A group of authors from multiple US institutions wrote on 2 August 2019 in the Annals of Oncology that off-label drug use is a frequent component of cancer care. They performed an in-depth re-analysis of the off-label recommendations listed in the National Comprehensive Cancer Network® (NCCN®) Clinical Practice Guidelines in Oncology and found that the strength of the evidence supporting recommendations beyond the Food and Drug Administration (FDA)-approved indications is robust, with a significant subset of these drugs later becoming FDA approved or supported by randomised clinical trial (RCT). Recommendations without RCT data are often for mechanism-based drugs with high response rates in rare cancers or subsets without effective therapies.
Off-label use of therapies is estimated to be around 30% in the US. The reasons behind the prevalence of off-label use are multifaceted, stemming from the relatively narrow indications often specified on the FDA label, a lack of FDA-approved drugs available for a certain disease or setting, and the desire to provide a promising new drug to a patient who might not have access through an FDA approval or a clinical trial. In addition, even when there are positive trials supporting the use of an FDA-approved drug in new settings, the pharmaceutical company may not pursue FDA approval for these expanded indications due to the cost. Insurance coverage of off-label drug prescriptions is guided through the use of compendia.
The current study was conducted in response to a retrospective observational study published in the March 2018 issue of BMJ. Based on an analysis of off-label oncology drug indications recommended in the NCCN Guidelines, the authors of that article concluded: “The NCCN frequently recommends beyond the FDA approved indications even for newer, branded drugs. The strength of the evidence cited by the NCCN supporting such recommendations is weak.”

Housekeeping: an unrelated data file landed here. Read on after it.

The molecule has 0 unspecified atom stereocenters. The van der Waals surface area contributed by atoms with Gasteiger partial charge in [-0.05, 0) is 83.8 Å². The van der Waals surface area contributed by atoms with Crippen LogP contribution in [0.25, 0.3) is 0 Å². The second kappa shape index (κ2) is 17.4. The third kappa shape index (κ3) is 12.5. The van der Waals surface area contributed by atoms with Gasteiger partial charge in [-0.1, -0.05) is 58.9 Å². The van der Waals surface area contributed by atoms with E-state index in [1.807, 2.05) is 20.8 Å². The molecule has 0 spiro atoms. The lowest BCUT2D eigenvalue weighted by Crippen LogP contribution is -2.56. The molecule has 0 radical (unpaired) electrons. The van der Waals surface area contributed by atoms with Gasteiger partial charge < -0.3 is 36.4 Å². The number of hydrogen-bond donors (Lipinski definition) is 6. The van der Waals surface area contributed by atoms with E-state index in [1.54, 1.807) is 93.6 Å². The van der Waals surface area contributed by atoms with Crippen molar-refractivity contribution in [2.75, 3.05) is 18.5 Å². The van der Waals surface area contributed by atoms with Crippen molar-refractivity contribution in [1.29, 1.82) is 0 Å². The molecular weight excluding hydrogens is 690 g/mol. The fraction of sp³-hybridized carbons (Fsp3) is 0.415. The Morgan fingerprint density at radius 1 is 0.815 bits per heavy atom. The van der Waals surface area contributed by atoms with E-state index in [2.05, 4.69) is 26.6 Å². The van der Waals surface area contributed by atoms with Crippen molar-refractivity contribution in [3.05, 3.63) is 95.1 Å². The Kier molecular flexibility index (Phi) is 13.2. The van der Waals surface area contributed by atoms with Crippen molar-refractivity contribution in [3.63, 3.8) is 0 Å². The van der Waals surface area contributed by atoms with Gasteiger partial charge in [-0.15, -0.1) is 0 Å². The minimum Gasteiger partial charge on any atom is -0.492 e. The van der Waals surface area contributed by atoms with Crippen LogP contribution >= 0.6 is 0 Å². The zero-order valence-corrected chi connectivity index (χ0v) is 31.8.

In particular, the previous analysis of 113 NCCN recommendations reported 44 off-label recommendations for which the evidence was characterised as weak. It prompted the study team led by Dr. Razelle Kurzrock of the University of California San Diego, Moores Cancer Center in San Diego and colleagues to determine the evidence supporting the recommended off-label indications and the rationale behind these recommendations listed in the NCCN Guidelines.
Of the 44 off-label recommendations, 14 were later approved by the FDA and/or are supported by data from RCT. In addition, 8 recommendations were either very minor extrapolations from the FDA label and 5 were actually on-label. Of the 17 remaining extrapolations, 8 were for mechanism-based agents applied in rare cancers or subsets with few available treatment options with a median response rate 43%, 7 were based on non-RCT data showing significant efficacy with >50% response rates, and 2 were later removed from the NCCN guidelines because newer therapies with better activity and/or safety became available.
The authors concluded that their findings are in agreement with previous research that the NCCN recommendations for systemic agents are based upon scientific evidence in settings frequently beyond the FDA-approved indications. In most cases, the strength of the evidence supporting off-label recommendations in NCCN guidelines is robust. The NCCN asserts that when effective drugs are available, patients should have access to these therapies, even if they do not have an FDA-approved indication for that specific clinical context.
Kurzrock R, Gurski LA, Carlson RW, et al. Level of evidence used in recommendations by the National Comprehensive Cancer Network (NCCN) guidelines beyond Food and Drug Administration approvals. Annals of Oncology; Published online 2 August 2019. pii: mdz232. doi: 10.1093/annonc/mdz232.